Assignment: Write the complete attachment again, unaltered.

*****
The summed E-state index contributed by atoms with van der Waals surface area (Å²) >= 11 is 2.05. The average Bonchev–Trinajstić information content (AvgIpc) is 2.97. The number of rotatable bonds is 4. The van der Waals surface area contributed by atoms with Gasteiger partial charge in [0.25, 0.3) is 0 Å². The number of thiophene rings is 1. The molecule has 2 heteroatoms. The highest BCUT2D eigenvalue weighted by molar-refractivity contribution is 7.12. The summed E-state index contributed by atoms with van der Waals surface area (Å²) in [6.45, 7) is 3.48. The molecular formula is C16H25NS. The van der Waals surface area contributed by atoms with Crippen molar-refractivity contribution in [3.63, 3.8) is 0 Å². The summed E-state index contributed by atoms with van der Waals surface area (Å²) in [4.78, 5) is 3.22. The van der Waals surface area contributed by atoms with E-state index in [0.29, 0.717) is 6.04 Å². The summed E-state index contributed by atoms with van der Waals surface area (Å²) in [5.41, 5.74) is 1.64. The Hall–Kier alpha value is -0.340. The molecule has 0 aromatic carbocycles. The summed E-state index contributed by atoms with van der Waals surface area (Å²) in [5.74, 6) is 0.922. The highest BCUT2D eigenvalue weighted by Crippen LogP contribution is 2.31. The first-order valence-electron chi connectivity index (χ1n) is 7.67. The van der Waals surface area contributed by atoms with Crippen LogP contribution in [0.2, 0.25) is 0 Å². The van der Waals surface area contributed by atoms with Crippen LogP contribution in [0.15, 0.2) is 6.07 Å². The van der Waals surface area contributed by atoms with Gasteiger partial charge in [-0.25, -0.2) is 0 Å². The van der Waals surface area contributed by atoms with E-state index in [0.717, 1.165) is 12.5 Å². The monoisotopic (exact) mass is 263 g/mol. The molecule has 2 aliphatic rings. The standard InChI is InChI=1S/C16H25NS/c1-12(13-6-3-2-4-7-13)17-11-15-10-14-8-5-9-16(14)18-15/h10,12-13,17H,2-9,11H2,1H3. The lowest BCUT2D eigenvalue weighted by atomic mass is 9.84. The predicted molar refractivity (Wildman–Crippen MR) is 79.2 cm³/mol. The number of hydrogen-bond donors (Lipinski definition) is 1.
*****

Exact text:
The summed E-state index contributed by atoms with van der Waals surface area (Å²) >= 11 is 2.05. The average Bonchev–Trinajstić information content (AvgIpc) is 2.97. The number of rotatable bonds is 4. The van der Waals surface area contributed by atoms with Gasteiger partial charge in [0.25, 0.3) is 0 Å². The number of thiophene rings is 1. The molecule has 2 heteroatoms. The highest BCUT2D eigenvalue weighted by molar-refractivity contribution is 7.12. The summed E-state index contributed by atoms with van der Waals surface area (Å²) in [6.45, 7) is 3.48. The molecular formula is C16H25NS. The van der Waals surface area contributed by atoms with Crippen molar-refractivity contribution in [3.63, 3.8) is 0 Å². The summed E-state index contributed by atoms with van der Waals surface area (Å²) in [4.78, 5) is 3.22. The van der Waals surface area contributed by atoms with E-state index in [0.29, 0.717) is 6.04 Å². The summed E-state index contributed by atoms with van der Waals surface area (Å²) in [5.41, 5.74) is 1.64. The Hall–Kier alpha value is -0.340. The molecule has 0 aromatic carbocycles. The summed E-state index contributed by atoms with van der Waals surface area (Å²) in [5.74, 6) is 0.922. The highest BCUT2D eigenvalue weighted by Crippen LogP contribution is 2.31. The first-order valence-electron chi connectivity index (χ1n) is 7.67. The van der Waals surface area contributed by atoms with Crippen LogP contribution in [0.2, 0.25) is 0 Å². The van der Waals surface area contributed by atoms with Crippen LogP contribution in [0.15, 0.2) is 6.07 Å². The van der Waals surface area contributed by atoms with Gasteiger partial charge in [-0.25, -0.2) is 0 Å². The van der Waals surface area contributed by atoms with E-state index in [0.717, 1.165) is 12.5 Å². The monoisotopic (exact) mass is 263 g/mol. The molecule has 2 aliphatic rings. The standard InChI is InChI=1S/C16H25NS/c1-12(13-6-3-2-4-7-13)17-11-15-10-14-8-5-9-16(14)18-15/h10,12-13,17H,2-9,11H2,1H3. The lowest BCUT2D eigenvalue weighted by atomic mass is 9.84. The predicted molar refractivity (Wildman–Crippen MR) is 79.2 cm³/mol. The number of hydrogen-bond donors (Lipinski definition) is 1.